As organizations gather and manage more and more big data, here are 10 best practices to protect all of that information from hackers and cyber breaches.
Apache Hadoop, the grid technology, is increasingly popular for storing massive amounts of data. By default, Hadoop runs in non-secure mode. When service-level authentication is turned on, Hadoop end-users must be authenticated by Kerberos – the popular computer network authentication protocol.
The major Hadoop distribution providers – including Cloudera, Hortonworks and MapR – also offer various security solutions that support authentication, authorization, encryption and more.
Yes indeed, relational databases and SQL-oriented solutions still manage the majority of enterprise data, according to a recent survey from Dell and Unisphere. To safeguard a relational database, make sure you focus on five areas of breach prevention (authentication and authorization; database firewall; encryption; data redaction and masking; and patch management), according to Layer Seven Security. Also, make sure your organization understands four areas of breach detection (data discovery and classification; privilege analysis; configuration management; and logging and auditing), Layer Seven Security adds.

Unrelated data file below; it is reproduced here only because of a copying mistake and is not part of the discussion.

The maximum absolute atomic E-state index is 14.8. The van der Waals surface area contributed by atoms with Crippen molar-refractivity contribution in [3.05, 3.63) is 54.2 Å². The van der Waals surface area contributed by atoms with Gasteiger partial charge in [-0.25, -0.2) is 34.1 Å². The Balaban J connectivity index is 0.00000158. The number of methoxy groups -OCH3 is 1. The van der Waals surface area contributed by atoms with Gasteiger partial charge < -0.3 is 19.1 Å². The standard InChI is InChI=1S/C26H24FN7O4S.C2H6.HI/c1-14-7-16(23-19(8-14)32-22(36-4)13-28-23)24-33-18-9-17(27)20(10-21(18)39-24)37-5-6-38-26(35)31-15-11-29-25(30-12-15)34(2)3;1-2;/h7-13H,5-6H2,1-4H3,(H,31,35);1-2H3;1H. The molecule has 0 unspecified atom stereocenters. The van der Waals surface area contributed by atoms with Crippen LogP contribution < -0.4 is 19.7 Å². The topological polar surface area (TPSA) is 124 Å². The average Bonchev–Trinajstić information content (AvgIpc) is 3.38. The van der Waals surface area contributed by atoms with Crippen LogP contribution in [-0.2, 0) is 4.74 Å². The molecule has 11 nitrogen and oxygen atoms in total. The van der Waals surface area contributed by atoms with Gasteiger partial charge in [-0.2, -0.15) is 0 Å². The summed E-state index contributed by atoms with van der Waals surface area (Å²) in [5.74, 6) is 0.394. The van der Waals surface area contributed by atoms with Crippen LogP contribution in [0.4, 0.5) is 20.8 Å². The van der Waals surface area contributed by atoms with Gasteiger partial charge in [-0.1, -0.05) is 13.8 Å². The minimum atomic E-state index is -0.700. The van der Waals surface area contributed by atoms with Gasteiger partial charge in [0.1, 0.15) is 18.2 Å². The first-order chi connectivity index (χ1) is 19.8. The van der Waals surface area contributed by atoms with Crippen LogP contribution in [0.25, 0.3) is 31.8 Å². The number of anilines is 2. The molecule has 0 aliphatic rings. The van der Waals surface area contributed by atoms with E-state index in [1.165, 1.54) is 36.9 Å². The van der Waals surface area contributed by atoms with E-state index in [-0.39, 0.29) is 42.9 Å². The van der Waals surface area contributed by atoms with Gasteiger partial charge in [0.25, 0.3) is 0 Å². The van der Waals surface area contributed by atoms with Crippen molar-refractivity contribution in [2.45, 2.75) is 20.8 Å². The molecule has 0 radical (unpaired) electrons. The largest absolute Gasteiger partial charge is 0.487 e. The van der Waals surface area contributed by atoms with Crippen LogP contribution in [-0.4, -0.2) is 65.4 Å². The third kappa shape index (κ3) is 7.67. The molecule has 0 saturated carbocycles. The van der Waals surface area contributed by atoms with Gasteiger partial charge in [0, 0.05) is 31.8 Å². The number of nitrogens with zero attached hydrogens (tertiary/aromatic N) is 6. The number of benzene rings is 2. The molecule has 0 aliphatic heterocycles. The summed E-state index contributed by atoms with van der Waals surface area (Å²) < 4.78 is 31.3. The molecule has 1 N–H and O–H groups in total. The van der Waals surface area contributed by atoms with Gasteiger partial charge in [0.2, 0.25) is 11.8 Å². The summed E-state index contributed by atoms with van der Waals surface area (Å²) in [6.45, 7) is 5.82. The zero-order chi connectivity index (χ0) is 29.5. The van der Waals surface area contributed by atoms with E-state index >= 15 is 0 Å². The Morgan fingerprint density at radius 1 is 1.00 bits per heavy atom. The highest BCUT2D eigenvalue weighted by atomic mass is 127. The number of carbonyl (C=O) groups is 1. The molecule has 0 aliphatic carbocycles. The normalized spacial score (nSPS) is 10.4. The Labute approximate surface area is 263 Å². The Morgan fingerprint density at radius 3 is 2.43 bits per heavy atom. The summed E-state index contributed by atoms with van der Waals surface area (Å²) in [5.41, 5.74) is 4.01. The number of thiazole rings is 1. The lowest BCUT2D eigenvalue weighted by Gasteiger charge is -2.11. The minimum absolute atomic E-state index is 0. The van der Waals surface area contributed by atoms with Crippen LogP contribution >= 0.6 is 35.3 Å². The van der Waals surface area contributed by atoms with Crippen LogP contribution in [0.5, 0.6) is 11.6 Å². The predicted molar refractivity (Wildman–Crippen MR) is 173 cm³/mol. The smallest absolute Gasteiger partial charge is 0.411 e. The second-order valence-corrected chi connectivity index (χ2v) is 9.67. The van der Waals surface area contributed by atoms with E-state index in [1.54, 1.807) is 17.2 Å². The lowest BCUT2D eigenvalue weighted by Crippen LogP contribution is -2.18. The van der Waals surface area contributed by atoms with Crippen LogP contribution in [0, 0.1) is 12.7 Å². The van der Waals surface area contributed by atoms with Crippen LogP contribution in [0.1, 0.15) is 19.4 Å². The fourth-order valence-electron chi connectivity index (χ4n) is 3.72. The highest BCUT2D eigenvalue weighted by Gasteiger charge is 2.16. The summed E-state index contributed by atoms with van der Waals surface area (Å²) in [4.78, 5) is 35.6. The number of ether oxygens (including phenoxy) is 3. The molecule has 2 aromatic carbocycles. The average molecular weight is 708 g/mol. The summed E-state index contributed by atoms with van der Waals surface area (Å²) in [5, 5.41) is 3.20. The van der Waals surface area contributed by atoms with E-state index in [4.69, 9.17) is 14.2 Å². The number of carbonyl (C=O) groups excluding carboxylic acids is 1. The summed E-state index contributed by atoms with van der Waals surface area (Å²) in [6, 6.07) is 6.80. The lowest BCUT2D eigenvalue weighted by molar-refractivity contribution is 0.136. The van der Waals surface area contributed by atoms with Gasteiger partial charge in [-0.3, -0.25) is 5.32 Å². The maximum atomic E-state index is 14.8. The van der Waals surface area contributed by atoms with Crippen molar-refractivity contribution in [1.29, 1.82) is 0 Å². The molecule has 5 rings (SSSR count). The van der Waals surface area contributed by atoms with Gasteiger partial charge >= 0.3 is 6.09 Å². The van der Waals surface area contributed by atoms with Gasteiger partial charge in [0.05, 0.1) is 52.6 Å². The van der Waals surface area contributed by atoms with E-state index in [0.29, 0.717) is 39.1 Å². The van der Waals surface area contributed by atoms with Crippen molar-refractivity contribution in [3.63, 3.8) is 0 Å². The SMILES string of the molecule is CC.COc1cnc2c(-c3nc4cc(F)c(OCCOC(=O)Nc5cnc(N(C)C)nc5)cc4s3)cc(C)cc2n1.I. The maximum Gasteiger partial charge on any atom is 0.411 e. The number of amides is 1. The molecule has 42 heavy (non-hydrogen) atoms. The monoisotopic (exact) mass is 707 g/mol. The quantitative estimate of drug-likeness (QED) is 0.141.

In-memory databases store data entirely in main memory, which can be an ideal approach for data-intensive applications like analytics, social networking and e-commerce systems.
Generally speaking, in-memory databases have built-in security features but the bigger concerns involve IT architecture. For instance, a Payment Card Industry Data Security Standard (PCI DSS) best practice calls for application and database services to run on separate servers located in independent network zones, notes Layer Seven Security. However, some in-memory databases have built-in application and web servers – allowing each piece of software to share hardware resources.